This book was an absolute blast to read and should be a welcome addition to any serious superhero fan's bookshelf. And would you look at that...I made it through an Avengers review without bashing Brian Michael Bendis' eight year run on the title once. I could...but I won't. Even though I should.
Junk Food For Thought rating: 5 out of 5.
The OCD zone- There is a typo on Avengers #10, page 2. Mighty is mistyped might. I am all for preserving comics as they are originally printed, but typos, especially those from the computer lettered era, drive me nuts.
I like how the trade dress is included on the covers of the issues for the 1998 Avengers series. It has been standard practice in the industry to not include it on covers of issues of modern material collected editions, and has been for a dozen or more years. These two issues were reprinted in Avengers: Clear And Present Dangers trade paperback and again in the Avengers Assemble oversized hardcovers without the trade dress. I am a big fan of trade dress, so I thought that this was cool. Most folks like things the way that they are, but I am a “I want to see the cover as it was originally published” sort of cat.
DVD-style Extras included in this book: The fully rendered covers found on the front and back of this book, minus trade dress.
Linework and Color restoration rating: 4 out of 5. #131 is pretty hit or miss in terms of restoration, with page 8 of this book looking abysmal. Luckily, this issue will receive the Cory Sedlmeier treatment with the forthcoming Marvel Masterworks: The Avengers Vol. 14, on sale this summer. While that won't rectify the inferior restoration found in this book and of the same issue in the old Avengers: Celestial Madonna trade paperback, you can rest assured that any future reprintings of this issue will look superb. DC does it once, and if it sucks, it will suck for all time because they never revisit and remaster their material.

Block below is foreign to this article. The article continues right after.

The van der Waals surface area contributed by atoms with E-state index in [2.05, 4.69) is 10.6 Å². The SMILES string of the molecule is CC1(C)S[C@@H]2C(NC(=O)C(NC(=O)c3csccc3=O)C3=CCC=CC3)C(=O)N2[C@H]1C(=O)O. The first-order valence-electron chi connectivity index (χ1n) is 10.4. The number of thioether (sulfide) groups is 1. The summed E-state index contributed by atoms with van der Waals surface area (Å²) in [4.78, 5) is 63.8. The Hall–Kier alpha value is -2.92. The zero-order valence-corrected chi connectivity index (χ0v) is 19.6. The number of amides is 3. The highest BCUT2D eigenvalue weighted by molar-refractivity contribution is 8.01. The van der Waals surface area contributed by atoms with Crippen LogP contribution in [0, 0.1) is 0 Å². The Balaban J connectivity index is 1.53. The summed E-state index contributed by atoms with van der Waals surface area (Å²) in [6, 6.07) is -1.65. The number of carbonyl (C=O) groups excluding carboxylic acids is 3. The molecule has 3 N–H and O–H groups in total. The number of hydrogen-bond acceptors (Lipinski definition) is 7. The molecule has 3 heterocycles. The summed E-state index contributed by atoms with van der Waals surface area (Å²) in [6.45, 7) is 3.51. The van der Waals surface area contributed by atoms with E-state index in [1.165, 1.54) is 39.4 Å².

Paper rating: 5 out of 5. Nice dull matte finish coated stock, the same found in Classic lines and the softcover Marvel Masterworks.
Binding rating: 4 out of 5. Perfect bound trade paperback.
Cardstock cover coating rating: 5 out of 5. The usual high quality waxlike lamination found on all Marvel trade paperback releases.